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Evaluating the Financial Factors Influencing Maternal, Newborn, and Child Health in Africa

Youssef Er-Rays and Meriem M'dioud

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Abstract: The study investigated the impact of healthcare system efficiency on the delivery of maternal, newborn, and child services in Africa. Data Envelopment Analysis and Tobit regression were employed to assess the efficiency of 46 healthcare systems across the continent, utilizing the Variable Returns to Scale model with Input orientation to evaluate technical efficiency. The Tobit method was utilized to explore factors contributing to inefficiency, with inputs variables including hospital, physician, and paramedical staff, and outputs variables encompassing maternal, newborn, and child admissions, cesarean interventions, functional competency, and hospitalization days. Results revealed that only 26% of countries exhibited efficiency, highlighting a significant proportion of 74% with inefficiencies. Financial determinants such as current health expenditures, comprehensive coverage index, and current health expenditure per capita were found to have a negative impact on the efficiency of maternal-child services. These findings underscore a marginal deficiency in technical efficiency within Africa's healthcare systems, emphasizing the necessity for policymakers to reassess the roles of both human resources and financial dimensions in enhancing healthcare system performance.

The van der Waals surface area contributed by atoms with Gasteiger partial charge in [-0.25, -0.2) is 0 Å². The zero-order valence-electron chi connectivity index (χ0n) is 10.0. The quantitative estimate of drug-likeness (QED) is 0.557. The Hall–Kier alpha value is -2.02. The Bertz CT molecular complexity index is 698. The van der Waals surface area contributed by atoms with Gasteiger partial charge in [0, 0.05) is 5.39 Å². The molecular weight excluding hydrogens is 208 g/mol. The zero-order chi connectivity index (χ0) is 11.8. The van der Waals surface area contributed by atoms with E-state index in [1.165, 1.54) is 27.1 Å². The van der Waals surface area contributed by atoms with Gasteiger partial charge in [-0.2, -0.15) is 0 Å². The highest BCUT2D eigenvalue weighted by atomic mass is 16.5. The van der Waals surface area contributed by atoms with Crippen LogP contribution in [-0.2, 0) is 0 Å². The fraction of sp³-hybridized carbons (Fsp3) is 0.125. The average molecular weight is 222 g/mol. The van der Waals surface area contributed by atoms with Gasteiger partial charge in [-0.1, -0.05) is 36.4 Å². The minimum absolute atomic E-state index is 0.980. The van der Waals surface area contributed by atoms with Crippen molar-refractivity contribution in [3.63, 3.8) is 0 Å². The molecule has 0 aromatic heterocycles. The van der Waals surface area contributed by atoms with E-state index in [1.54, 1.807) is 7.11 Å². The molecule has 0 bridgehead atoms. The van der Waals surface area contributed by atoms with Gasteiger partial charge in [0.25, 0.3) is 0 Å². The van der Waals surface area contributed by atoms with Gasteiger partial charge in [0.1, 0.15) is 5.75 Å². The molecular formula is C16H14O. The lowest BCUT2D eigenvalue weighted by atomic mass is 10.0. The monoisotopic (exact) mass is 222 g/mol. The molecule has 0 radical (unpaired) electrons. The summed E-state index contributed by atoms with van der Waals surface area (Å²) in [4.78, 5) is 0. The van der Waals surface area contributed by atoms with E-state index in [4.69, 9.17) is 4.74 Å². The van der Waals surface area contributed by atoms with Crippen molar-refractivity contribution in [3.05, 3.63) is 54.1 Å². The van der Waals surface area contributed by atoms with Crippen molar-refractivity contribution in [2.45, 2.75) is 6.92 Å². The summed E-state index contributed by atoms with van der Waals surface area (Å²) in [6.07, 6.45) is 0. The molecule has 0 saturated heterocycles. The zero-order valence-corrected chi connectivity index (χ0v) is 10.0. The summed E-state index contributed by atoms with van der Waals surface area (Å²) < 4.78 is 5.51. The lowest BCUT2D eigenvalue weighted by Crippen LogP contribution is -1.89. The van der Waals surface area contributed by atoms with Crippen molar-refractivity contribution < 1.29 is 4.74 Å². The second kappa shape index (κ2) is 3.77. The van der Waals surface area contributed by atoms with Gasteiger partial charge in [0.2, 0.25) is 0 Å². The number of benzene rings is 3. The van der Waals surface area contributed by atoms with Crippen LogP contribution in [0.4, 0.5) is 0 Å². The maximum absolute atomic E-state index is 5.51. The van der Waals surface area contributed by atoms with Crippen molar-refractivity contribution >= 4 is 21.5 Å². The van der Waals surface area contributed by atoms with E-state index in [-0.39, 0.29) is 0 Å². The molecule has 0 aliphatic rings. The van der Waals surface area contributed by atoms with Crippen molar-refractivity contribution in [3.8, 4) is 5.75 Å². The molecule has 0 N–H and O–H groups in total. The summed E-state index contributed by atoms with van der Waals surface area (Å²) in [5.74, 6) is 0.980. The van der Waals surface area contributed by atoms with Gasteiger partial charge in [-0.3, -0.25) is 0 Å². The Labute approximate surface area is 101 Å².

Date: 2024-02
New Economics Papers: this item is included in nep-afr and nep-eff
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Handle: RePEc:arx:papers:2402.14939